Hyundai incurs more losses as strike rages onA strike at the country’s largest automaker, Hyundai Motor, continued into a fourth day on Friday after the company’s management and labor union failed to reach an agreement on salary increases and bonuses.
The union has been staging intermittent walkouts since last week after wage negotiations fell through. The two parties attempted talks again on Wednesday, with Hyundai proposing a monthly salary increase of 42,879 won ($37.50).
It also proposed setting this year’s bonus at three times the monthly salary plus 1 million won. The increases are smaller than last year, the company said, because its sales have been shrinking, especially in overseas markets.
But the union rejected the offer, saying the company made an “unreasonable proposal that failed to meet the expectations of members.” Workers initially requested the company raise their monthly salary by more than 150,000 won.
The strikes have significantly affected the automaker’s production volume, with an incurred loss of 300 billion won based on a production loss of 14,500 cars as of Thursday.
The number is expected to grow if the company can’t reach an agreement with its union, and workers have voted to continue their strike into Monday.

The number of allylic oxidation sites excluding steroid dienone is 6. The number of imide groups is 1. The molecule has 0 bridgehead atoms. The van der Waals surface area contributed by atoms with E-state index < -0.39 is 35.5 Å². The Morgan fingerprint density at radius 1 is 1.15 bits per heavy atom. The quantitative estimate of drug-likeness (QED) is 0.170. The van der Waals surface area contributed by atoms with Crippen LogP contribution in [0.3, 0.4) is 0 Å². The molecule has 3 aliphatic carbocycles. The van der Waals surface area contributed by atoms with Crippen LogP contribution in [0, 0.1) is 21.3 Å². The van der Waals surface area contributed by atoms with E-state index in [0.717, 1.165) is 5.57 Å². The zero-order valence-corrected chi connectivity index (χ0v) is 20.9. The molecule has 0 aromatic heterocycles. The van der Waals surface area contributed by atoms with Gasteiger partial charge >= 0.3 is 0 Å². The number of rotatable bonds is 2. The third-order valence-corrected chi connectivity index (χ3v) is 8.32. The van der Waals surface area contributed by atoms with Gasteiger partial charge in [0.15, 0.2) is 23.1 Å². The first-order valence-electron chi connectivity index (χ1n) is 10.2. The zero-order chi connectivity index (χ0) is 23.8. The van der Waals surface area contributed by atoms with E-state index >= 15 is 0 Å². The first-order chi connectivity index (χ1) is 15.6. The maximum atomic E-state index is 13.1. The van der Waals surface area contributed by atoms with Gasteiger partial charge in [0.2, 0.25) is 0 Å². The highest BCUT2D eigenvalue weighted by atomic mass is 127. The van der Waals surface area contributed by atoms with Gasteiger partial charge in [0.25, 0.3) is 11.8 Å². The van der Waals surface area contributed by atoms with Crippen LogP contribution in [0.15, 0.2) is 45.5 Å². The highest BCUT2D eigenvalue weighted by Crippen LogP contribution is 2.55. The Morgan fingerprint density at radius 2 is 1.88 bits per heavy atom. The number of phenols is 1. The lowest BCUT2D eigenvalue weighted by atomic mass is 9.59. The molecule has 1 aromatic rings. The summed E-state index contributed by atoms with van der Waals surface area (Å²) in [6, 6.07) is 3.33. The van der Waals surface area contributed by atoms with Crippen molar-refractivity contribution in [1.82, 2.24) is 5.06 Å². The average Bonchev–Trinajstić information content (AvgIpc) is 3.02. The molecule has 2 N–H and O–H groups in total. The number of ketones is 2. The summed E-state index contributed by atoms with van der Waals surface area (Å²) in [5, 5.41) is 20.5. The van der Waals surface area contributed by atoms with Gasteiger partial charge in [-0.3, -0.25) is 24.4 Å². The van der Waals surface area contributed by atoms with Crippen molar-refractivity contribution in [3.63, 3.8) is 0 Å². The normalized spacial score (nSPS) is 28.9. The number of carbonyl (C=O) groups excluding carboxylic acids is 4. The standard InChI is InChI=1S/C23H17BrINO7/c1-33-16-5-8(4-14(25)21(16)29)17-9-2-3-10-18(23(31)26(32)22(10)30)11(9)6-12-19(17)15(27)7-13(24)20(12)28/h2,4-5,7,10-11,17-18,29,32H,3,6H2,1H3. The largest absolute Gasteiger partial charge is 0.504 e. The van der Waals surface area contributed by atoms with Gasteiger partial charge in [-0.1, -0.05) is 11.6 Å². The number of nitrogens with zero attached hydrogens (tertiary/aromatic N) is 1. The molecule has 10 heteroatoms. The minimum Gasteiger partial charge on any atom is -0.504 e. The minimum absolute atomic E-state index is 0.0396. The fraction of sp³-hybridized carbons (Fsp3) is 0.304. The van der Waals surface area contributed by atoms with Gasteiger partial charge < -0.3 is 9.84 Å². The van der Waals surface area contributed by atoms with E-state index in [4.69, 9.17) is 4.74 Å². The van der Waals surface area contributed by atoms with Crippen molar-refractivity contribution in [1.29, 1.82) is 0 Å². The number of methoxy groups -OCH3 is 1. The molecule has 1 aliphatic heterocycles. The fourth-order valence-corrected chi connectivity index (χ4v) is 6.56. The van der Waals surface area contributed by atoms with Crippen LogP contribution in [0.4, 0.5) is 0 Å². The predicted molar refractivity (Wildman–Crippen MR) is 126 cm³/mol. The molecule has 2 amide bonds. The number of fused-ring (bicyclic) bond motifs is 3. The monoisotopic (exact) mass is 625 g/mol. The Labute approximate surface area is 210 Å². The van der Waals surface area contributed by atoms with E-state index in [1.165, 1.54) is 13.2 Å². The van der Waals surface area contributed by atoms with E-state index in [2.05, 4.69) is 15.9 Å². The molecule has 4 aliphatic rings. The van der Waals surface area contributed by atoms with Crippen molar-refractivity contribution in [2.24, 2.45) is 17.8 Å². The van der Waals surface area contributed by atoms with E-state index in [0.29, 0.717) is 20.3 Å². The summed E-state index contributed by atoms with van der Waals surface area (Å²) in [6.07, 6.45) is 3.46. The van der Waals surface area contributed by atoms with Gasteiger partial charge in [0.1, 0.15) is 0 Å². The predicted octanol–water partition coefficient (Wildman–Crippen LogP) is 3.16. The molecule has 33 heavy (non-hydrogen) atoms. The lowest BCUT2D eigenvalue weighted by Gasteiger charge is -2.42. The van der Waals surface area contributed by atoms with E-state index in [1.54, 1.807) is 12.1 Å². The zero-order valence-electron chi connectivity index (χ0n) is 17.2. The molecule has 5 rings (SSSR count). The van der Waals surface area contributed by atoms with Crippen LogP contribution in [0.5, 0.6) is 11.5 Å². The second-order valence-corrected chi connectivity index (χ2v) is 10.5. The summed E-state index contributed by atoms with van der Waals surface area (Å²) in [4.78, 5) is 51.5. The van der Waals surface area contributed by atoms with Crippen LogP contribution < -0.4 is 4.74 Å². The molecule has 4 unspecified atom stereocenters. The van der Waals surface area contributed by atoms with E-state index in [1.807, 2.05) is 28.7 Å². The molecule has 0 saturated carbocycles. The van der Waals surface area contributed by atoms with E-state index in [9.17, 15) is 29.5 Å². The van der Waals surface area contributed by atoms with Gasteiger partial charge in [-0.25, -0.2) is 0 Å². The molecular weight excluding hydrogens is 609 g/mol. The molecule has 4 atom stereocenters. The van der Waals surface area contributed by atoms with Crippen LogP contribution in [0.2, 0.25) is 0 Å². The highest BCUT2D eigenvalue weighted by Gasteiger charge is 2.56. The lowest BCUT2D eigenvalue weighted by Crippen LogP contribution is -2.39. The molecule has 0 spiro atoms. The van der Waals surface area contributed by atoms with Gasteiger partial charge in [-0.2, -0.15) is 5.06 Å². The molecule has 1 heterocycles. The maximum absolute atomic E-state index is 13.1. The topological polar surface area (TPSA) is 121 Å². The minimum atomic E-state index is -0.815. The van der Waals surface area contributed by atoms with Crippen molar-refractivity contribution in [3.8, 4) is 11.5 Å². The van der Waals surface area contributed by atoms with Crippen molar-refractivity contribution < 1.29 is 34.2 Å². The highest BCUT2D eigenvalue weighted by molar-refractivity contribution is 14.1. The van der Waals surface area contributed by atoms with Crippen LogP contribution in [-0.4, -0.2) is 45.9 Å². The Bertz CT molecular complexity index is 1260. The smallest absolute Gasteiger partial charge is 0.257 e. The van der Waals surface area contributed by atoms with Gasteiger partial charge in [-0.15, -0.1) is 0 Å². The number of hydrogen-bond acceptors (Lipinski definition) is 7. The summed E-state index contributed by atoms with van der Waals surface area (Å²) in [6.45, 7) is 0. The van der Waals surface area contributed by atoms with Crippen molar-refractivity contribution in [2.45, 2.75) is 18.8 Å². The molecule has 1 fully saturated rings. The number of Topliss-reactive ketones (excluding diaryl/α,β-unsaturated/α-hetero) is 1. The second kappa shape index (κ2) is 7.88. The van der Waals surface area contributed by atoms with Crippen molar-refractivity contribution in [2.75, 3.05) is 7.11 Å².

Last year, Hyundai suffered a more than 2 trillion won loss after the union walked off the line more than 20 times in a span of two months.
“I think the union feels pressured [by the heavy loss from last year],” a Hyundai spokesperson said. “The union and management all learned from last year, and we expect the feud will not be dragged on to the point of incurring a similar loss.”
Hyundai Motor’s sales fell in the first half of this year by nearly 10 percent from last year, and sales in China, one of its biggest markets, took an especially big hit of almost 50 percent.
“How the management and union settle the issue will play a crucial role if the Korean auto industry wants to recover from its losses in the first half,” said Kim Jung-ho, a director at the automobile and aerospace division of the Ministry of Trade, Industry and Energy.
BY CHOI HYUNG-JO [firstname.lastname@example.org]
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